Wednesday, August 09, 2006

Cow-Belt Capers

Its been a long time since I did a post on my incessant traveling in the most populous state of the region. I am now not only on first-name terms of all the attendants of the Lucknow Shatabdi, some of them consider themselves to be my personal valets! Not only do they keep on badgering me with extra helpings of ice-cream and juice – last time, when I refused to have the dinner (how many times a week can you have the same chicken curry?), they offered to pack it for me!
(This is reminiscent of the time when the Patna Airport security officials used to wave me on without frisking!)

Bollywood screenwriters and advertising copywriters would do well to take a leaf out of the politician's book - on catchy slogan-writing.
What is a good dialogue/slogan? As a marketing student, I can tell you that it has to be short. Easy to remember. And most importantly, it must drive one to action.
One such slogan (an old one, actually) which I just heard is "Bhura baal saaf karo" - which literally means "Clear Out the Light-coloured Hair". Huh?
Actually, it is a mnemonic... Bhu stands for Bhumihaar. Ra is for Rajput. Ba is for Brahmin. L is for Lala (Kayasth). To clarify all doubts in the complex algorithm of Bihar caste politics, this was Laloo Prasad Yadav's clarion call to clear the state of the feudal and high-caste lords.
Short? Check. Memorable? Check. Driving specific action? You bet.
Move over, Prasoon Joshi. You are not the smartest adman around...

Koi Sagaa Nahin…
Gulzar’s one (self-acknowledged) act of plagiarism is the famous line from the Bunty Aur Babli title song… (Aisa) koi sagaa nahin, jisko (humne) thagaa nahin.
This, in turn, is the super-famous punch line of the super-successful Thaggu Ke Laddoo of Kanpur. Known far & wide (at least in the cow-belt) for his laddoos, Thaggu got his name from his grandfather, who started the shop and was particularly ashamed of using sugar (a videshi product) against the call of Gandhi. In an allusion to Gandhi’s verdict that anybody using foreign-made sugar is actually robbing (thago-ing) the nation, he called himself Thaggu – and the name stuck!
Intensive research is currently on to figure the origin of the other famous product of his – the Badnaam Kulfi!
Thaggu’s confidence in his products shows through one more of his punchlines… Mehmaanon ko mat khilaiye, tik jayengey!

Himesh Rules!
Far behind the glitter of Marine Drive, the buzz of Defence Colony, the euphoria of Brigade Road, lies the Humongous Indian Market.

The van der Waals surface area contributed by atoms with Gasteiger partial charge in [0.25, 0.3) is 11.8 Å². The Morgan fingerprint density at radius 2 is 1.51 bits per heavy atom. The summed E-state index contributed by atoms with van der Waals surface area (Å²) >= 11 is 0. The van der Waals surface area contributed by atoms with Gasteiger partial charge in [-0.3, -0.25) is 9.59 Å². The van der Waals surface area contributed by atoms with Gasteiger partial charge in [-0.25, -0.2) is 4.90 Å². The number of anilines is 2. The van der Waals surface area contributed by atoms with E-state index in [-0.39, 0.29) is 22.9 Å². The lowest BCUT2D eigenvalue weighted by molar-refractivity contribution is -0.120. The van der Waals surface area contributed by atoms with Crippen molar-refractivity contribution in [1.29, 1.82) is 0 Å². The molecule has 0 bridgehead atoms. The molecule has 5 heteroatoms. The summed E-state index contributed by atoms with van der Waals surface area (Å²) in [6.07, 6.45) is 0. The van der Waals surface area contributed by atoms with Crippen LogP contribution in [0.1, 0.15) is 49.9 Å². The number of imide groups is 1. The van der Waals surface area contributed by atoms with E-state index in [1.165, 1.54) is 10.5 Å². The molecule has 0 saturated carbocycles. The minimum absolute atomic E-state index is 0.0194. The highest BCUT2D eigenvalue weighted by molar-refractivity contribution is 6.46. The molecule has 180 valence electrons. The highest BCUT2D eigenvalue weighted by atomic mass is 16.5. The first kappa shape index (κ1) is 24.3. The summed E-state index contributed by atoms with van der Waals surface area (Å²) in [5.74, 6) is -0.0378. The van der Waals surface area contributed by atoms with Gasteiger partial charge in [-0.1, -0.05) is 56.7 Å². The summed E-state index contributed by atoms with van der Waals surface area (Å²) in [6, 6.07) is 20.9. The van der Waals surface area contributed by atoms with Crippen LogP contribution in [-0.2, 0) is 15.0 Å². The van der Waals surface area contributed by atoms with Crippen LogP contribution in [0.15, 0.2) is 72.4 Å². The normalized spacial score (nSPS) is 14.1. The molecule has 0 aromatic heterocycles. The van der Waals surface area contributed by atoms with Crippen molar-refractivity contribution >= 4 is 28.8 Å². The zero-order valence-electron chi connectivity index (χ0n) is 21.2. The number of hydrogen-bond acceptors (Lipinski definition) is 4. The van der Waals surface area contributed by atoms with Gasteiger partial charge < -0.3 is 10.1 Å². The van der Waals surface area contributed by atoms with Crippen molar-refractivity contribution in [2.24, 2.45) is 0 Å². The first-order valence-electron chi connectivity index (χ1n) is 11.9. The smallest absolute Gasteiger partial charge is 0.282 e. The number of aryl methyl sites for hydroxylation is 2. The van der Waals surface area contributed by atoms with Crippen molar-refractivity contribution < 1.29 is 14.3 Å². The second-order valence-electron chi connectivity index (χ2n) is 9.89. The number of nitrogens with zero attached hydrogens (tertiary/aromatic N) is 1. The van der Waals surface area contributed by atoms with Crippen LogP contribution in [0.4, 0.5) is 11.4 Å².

For all of us who are completely devastated by the havoc Himesh Reshamaiyya has wreaked on our eardrums and who are unable to comprehend the artistry behind the nasal renditions, let it be known that there is a fan following which Shankar-Ehsaan-Loy cannot even begin to match.
Not only does every taxi, bus-stand, restaurant, home dutifully play his greatest hits, there is a huge group of young people who copy his fashion as well.
Outside colleges, movie theatres, malls and main thoroughfares are several of these Himesh clones – with the trademark stubble, baseball cap pulled on low, faded jeans and tight full-sleeve t-shirts!
So, while we continue to laugh at Cyrus and Javed’s wisecracks, Himesh continues to touch a chord with the Humongous Indian Market. And, not only sell millions of album copies, but command a fan following similar to that of movie stars. I mean, which musician has managed to have fans who copy their sartorial style?
Worldspace would do well to replace AR Rehman with Himesh as their brand ambassador – and all you South Bombay types, buy more cotton wool!

Name Trivia
I had read somewhere that Los Angeles has the lowest ratio (among cities) of the length of the used name of the city (2 letters – LA) and the length of actual name (a 54-letter behemoth)!
For those interested in the World's Most Useless Knowldge, Kanpur can hold a record of being the city, which has changed the spelling of its name the maximum number of times! Between 1770 and now, it has changed a whopping 20 times – thus averaging a mere 11.24 years per change!
For those with absolutely no work, the list runs as follows:
Cawnpoor, Caunpour, Caunpore, Cawnpour, Cawnpore, Kawnpore, Cawnpor, Cawnpour, Kaunpoor, Khanpore, Khanpura, Khanpore, Caunpoor, Khanpoor, Kannpur, Cawnpour, Caawnpore, Cawnpor, Cownpour, Cawnpore, Kanpur!
Numerologists, who make their theories to fit history, have claimed that the name Cawnpore is most suitable for industrial development and Kanpur for progress in education. Wah!


Dilnavaz said...

I was contemplating writing a post on the HR phenomenon, but you've done such a good job, I'm going to let this one pass.
And yes, I'll have my cotton wool ready, South Bombay snob that I am. :-)

the mad momma said...

diptakirti.... with that list of kanpur spellings you achieved new heights of joblessness...
though i must admit i am impressed.

trishnachaudhuri said...

I agree with The Mad Momma.... About the joblessness ie. ,about time you came home.. sweety....